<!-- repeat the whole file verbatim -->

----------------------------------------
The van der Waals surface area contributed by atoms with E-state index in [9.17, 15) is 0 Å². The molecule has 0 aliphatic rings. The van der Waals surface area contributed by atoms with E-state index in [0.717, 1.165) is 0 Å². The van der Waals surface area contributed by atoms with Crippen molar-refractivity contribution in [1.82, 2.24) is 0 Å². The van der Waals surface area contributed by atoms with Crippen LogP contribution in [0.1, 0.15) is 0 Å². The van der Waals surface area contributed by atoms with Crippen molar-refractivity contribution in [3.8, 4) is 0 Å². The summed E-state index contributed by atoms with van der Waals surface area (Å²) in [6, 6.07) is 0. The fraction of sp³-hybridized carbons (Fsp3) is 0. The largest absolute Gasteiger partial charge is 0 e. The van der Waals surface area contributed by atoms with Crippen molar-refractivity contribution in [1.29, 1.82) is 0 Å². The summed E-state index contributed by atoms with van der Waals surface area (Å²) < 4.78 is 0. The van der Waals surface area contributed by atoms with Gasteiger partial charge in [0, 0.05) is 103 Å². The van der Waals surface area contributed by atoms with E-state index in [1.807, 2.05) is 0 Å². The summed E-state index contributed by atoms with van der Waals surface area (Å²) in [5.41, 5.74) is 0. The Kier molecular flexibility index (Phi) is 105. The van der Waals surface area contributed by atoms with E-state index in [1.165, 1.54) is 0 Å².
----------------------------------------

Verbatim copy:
The van der Waals surface area contributed by atoms with E-state index in [9.17, 15) is 0 Å². The molecule has 0 aliphatic rings. The van der Waals surface area contributed by atoms with E-state index in [0.717, 1.165) is 0 Å². The van der Waals surface area contributed by atoms with Crippen molar-refractivity contribution in [1.82, 2.24) is 0 Å². The van der Waals surface area contributed by atoms with Crippen LogP contribution in [0.1, 0.15) is 0 Å². The van der Waals surface area contributed by atoms with Crippen molar-refractivity contribution in [3.8, 4) is 0 Å². The summed E-state index contributed by atoms with van der Waals surface area (Å²) in [6, 6.07) is 0. The fraction of sp³-hybridized carbons (Fsp3) is 0. The largest absolute Gasteiger partial charge is 0 e. The van der Waals surface area contributed by atoms with Crippen molar-refractivity contribution in [1.29, 1.82) is 0 Å². The summed E-state index contributed by atoms with van der Waals surface area (Å²) < 4.78 is 0. The van der Waals surface area contributed by atoms with Gasteiger partial charge in [0, 0.05) is 103 Å². The van der Waals surface area contributed by atoms with E-state index in [1.807, 2.05) is 0 Å². The summed E-state index contributed by atoms with van der Waals surface area (Å²) in [5.41, 5.74) is 0. The Kier molecular flexibility index (Phi) is 105. The van der Waals surface area contributed by atoms with E-state index in [1.165, 1.54) is 0 Å².